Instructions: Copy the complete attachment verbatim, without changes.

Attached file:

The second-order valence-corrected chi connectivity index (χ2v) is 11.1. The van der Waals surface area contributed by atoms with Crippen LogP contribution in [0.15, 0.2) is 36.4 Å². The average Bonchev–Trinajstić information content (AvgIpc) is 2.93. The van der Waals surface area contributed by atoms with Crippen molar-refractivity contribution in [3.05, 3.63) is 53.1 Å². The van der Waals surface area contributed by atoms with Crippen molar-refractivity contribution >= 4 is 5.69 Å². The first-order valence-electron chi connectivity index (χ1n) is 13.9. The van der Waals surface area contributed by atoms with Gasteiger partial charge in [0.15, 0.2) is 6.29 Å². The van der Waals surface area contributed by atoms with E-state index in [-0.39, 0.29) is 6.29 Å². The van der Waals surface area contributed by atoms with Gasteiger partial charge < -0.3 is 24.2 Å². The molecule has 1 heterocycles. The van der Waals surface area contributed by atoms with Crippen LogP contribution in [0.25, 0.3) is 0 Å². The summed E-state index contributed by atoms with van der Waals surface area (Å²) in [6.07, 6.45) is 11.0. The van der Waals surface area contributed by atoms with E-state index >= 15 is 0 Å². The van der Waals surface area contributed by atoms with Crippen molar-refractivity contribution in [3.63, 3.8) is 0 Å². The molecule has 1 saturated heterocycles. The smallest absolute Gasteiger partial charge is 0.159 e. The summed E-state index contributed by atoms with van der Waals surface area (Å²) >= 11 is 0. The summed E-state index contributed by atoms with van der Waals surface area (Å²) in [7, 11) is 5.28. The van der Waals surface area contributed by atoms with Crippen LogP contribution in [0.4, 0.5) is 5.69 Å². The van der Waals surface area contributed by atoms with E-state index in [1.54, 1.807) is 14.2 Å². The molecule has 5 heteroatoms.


The second-order valence-corrected chi connectivity index (χ2v) is 11.1. The van der Waals surface area contributed by atoms with Crippen LogP contribution in [0.15, 0.2) is 36.4 Å². The average Bonchev–Trinajstić information content (AvgIpc) is 2.93. The van der Waals surface area contributed by atoms with Crippen molar-refractivity contribution in [3.05, 3.63) is 53.1 Å². The van der Waals surface area contributed by atoms with Crippen molar-refractivity contribution >= 4 is 5.69 Å². The first-order valence-electron chi connectivity index (χ1n) is 13.9. The van der Waals surface area contributed by atoms with Gasteiger partial charge in [0.15, 0.2) is 6.29 Å². The van der Waals surface area contributed by atoms with E-state index in [-0.39, 0.29) is 6.29 Å². The van der Waals surface area contributed by atoms with Gasteiger partial charge < -0.3 is 24.2 Å². The molecule has 1 heterocycles. The van der Waals surface area contributed by atoms with Crippen LogP contribution in [0.25, 0.3) is 0 Å². The summed E-state index contributed by atoms with van der Waals surface area (Å²) in [6.07, 6.45) is 11.0. The van der Waals surface area contributed by atoms with E-state index >= 15 is 0 Å². The van der Waals surface area contributed by atoms with Crippen molar-refractivity contribution in [3.63, 3.8) is 0 Å². The molecule has 1 saturated heterocycles. The smallest absolute Gasteiger partial charge is 0.159 e. The summed E-state index contributed by atoms with van der Waals surface area (Å²) >= 11 is 0. The summed E-state index contributed by atoms with van der Waals surface area (Å²) in [7, 11) is 5.28. The van der Waals surface area contributed by atoms with Crippen LogP contribution in [0.4, 0.5) is 5.69 Å². The van der Waals surface area contributed by atoms with E-state index in [1.54, 1.807) is 14.2 Å². The molecule has 5 heteroatoms.